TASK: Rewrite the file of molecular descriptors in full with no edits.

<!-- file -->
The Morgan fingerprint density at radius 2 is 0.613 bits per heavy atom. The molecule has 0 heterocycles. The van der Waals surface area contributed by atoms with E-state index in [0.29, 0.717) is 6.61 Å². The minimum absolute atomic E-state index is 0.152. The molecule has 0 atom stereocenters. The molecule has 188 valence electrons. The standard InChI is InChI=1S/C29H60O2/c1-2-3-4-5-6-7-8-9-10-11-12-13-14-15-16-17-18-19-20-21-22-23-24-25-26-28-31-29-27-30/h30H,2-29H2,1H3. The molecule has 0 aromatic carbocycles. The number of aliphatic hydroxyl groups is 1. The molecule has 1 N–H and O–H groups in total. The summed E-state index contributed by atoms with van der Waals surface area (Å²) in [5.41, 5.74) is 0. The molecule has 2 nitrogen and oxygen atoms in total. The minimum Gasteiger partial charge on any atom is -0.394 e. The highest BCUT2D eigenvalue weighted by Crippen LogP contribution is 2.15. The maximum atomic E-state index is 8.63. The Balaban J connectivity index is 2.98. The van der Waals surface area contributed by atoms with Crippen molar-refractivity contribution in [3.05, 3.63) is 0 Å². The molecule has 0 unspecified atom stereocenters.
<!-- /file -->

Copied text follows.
The Morgan fingerprint density at radius 2 is 0.613 bits per heavy atom. The molecule has 0 heterocycles. The van der Waals surface area contributed by atoms with E-state index in [0.29, 0.717) is 6.61 Å². The minimum absolute atomic E-state index is 0.152. The molecule has 0 atom stereocenters. The molecule has 188 valence electrons. The standard InChI is InChI=1S/C29H60O2/c1-2-3-4-5-6-7-8-9-10-11-12-13-14-15-16-17-18-19-20-21-22-23-24-25-26-28-31-29-27-30/h30H,2-29H2,1H3. The molecule has 0 aromatic carbocycles. The number of aliphatic hydroxyl groups is 1. The molecule has 1 N–H and O–H groups in total. The summed E-state index contributed by atoms with van der Waals surface area (Å²) in [5.41, 5.74) is 0. The molecule has 2 nitrogen and oxygen atoms in total. The minimum Gasteiger partial charge on any atom is -0.394 e. The highest BCUT2D eigenvalue weighted by Crippen LogP contribution is 2.15. The maximum atomic E-state index is 8.63. The Balaban J connectivity index is 2.98. The van der Waals surface area contributed by atoms with Crippen molar-refractivity contribution in [3.05, 3.63) is 0 Å². The molecule has 0 unspecified atom stereocenters.